Yes, CPI inflation is easily manipulated for purposes often not declared. Read More

Maybe you need a bigger tin foil hat then, or better tin foil body armour?

It isnt designed for you personally, but If you dont like the CPI, invent your own like shadowstats who live in la la land. The thing is its meant to track ALL and not as a spot indicating the health of an economy. This includes the most dangerous aspect, deflation.

"probably" says it exactly, you simply do not know so are complaining on a guess. My medical expenses are up a fat zero. I assume you have a private policy? most people do not.

Year before last my broadband cost went from over $200 a month (variable) to a fixed $140 a month unlimited, so $70 a month+ saving. Mobile phone cost dropped from a $40 a month plan to $29 a month plan for x 2 the talk and data. So savings of $80 a month more than compensated for the rates increase.

If you dont smoke your CPI didnt get impacted by tax etc etc.

the last review was in 2011,
and they measure rents and purchase of NEW houses, they do not measure existing house purchase.
apart from that they measure everything you could think of, but its the weightings that are important
how many of us buy wetsuits ohttp://www.stats.govt.nz/browse_for_stats/economic_indicators/CPI_inflat... tennis racquet or bird seed

So deflation continues with tradables down 0.9%.

Tobacco inflation means that the poorest 50% are getting poorer. Rent inflation is continuing as expected. Looks like wages will stay flat or go down which peoples living costs are increasing, there's no break in the trend that a lot of people are worse off year after year.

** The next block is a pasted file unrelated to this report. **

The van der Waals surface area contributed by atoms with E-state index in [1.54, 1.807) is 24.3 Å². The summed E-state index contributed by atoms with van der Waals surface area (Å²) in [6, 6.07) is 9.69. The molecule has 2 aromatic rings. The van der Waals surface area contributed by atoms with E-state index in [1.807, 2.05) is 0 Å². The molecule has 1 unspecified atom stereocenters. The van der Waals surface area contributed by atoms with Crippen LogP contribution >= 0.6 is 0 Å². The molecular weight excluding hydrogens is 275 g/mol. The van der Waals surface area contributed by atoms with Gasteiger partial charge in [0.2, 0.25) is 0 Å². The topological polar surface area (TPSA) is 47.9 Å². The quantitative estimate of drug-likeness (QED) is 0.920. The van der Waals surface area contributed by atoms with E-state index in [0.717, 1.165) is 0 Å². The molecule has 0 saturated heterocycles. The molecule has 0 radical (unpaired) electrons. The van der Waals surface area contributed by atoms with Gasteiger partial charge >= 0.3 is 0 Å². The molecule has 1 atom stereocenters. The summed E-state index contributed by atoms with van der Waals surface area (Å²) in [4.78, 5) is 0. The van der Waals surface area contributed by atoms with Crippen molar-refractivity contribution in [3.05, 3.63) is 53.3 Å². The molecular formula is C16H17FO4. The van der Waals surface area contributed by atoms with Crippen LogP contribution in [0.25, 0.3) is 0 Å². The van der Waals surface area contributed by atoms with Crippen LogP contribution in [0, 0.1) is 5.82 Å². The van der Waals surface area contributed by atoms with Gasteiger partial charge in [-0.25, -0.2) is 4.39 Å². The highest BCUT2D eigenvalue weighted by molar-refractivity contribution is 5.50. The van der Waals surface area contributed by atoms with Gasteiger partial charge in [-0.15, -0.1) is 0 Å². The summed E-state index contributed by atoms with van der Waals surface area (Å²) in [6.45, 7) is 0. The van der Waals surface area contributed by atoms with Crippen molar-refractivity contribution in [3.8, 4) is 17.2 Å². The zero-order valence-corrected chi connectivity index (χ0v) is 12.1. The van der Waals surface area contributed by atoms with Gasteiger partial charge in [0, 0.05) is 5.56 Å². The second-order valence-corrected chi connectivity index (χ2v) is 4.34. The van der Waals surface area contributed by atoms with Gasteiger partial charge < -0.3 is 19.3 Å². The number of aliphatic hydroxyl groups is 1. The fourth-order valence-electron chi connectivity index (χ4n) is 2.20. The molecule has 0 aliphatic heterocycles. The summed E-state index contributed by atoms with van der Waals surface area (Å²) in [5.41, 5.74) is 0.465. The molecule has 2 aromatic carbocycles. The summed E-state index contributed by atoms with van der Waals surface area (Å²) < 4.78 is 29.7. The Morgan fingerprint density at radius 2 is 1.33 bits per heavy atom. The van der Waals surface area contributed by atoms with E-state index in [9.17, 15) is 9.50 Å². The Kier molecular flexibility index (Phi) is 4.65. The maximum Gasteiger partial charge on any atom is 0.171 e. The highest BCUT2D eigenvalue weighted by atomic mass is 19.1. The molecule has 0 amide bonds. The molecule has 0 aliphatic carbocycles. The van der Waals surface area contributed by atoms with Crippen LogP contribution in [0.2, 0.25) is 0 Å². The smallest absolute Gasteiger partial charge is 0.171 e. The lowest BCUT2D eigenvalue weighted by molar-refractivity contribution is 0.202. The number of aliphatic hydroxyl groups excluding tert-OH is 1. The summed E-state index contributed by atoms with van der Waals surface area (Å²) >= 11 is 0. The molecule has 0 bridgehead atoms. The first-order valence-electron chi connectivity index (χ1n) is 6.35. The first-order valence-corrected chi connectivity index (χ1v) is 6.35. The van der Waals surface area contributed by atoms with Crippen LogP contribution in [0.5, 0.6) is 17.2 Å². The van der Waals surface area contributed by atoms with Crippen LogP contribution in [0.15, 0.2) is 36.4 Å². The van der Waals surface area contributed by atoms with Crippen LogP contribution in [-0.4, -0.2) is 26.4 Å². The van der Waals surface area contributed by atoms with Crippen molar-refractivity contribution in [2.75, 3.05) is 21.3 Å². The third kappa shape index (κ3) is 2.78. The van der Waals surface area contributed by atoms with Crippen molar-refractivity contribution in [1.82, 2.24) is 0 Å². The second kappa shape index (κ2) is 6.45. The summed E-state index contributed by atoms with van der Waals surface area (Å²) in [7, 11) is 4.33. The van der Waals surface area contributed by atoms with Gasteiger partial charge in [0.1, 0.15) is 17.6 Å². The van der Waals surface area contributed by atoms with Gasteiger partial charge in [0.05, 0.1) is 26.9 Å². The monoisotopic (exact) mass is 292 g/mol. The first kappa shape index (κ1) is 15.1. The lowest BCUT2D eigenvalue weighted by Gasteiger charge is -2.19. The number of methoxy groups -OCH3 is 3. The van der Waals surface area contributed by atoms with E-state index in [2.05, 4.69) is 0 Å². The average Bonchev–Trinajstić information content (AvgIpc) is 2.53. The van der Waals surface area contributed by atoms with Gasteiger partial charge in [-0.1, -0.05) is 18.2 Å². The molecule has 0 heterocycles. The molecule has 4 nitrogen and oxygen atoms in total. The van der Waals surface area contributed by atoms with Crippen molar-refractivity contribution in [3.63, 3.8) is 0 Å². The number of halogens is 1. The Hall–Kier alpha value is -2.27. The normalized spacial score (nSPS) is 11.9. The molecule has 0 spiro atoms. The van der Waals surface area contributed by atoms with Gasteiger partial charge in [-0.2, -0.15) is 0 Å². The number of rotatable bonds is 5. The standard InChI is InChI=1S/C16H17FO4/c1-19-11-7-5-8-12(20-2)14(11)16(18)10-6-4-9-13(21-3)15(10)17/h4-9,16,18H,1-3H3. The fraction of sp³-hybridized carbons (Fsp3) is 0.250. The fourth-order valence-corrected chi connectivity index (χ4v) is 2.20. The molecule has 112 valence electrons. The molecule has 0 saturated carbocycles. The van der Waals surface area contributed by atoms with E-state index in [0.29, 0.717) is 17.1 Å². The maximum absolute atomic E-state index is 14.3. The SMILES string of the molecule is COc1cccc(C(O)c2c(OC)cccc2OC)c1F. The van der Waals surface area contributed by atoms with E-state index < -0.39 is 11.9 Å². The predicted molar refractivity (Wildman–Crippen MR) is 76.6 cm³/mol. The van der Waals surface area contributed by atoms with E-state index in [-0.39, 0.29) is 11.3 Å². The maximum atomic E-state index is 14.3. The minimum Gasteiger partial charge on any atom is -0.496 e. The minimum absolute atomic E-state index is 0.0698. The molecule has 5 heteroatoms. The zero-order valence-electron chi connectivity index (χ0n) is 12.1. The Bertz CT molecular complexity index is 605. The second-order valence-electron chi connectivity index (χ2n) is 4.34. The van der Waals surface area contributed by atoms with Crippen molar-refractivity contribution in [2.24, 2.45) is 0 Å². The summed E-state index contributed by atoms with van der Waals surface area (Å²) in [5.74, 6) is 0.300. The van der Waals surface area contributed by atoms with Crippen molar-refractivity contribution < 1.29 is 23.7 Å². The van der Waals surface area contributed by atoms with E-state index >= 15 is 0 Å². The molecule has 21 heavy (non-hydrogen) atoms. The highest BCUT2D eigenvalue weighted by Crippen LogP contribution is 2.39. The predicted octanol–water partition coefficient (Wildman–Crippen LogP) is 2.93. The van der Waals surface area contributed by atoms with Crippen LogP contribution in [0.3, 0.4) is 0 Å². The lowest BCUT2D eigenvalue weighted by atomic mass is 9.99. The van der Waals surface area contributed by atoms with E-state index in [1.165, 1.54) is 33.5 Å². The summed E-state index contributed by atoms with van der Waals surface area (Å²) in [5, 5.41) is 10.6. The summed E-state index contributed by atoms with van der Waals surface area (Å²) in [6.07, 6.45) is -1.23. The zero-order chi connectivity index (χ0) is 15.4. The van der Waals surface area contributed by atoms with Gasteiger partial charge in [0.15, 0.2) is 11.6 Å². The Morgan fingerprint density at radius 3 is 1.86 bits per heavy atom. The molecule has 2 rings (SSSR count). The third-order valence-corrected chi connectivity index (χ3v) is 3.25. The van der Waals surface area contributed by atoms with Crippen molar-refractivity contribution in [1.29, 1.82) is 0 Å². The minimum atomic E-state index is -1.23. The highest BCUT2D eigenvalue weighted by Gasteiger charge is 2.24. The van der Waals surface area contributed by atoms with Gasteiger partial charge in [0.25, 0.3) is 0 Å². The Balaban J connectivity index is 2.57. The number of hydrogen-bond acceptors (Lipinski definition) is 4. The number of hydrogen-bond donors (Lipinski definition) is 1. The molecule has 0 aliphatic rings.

Yes and that is the worry for me. Indeed from the article if it wasnt for the tax hike on tobacco it would be negligible.

All eyes on the RBNZ for next week's decision. NZD is holding firm at 69. Inflation going nowhere. House prices up.

Very tough call.

At least they have help from the govt (lol)

Wheeler seems to be following a 0%+ inflation policy. If CPI is 0% or more then there's no rate cut. With the OPEC agreement falling through there will probably be a mid year rate cut to keep us out of official deflation.

It would be great if Bill English's next speech was to explain how the CPI is composed and why property bubbles can rage while not appearing to impact headline inflation. The Japanese must be in awe of us.

Maybe because he assumes most ppl have a clue? ie What the CPI is composed of is well documented and why housing isnt in the CPI also (its an investment).

But I'm sure inflation is just around the corner according to the RBNZ, just as it has been for the last 7 quarters.

The biggest driver of inflation is apparently the expectation of inflation, so if most dont expect inflation, it doesn't happen.

surprised about the fuel, as it has been slowly rising over the last 3 months

Haven't seen that much difference since Christmas. Hovering in the low 1.60 range in most cases. Of course there are plenty of places changing more - 1.77 seems pretty common.

This is in Tauranga btw.

11
up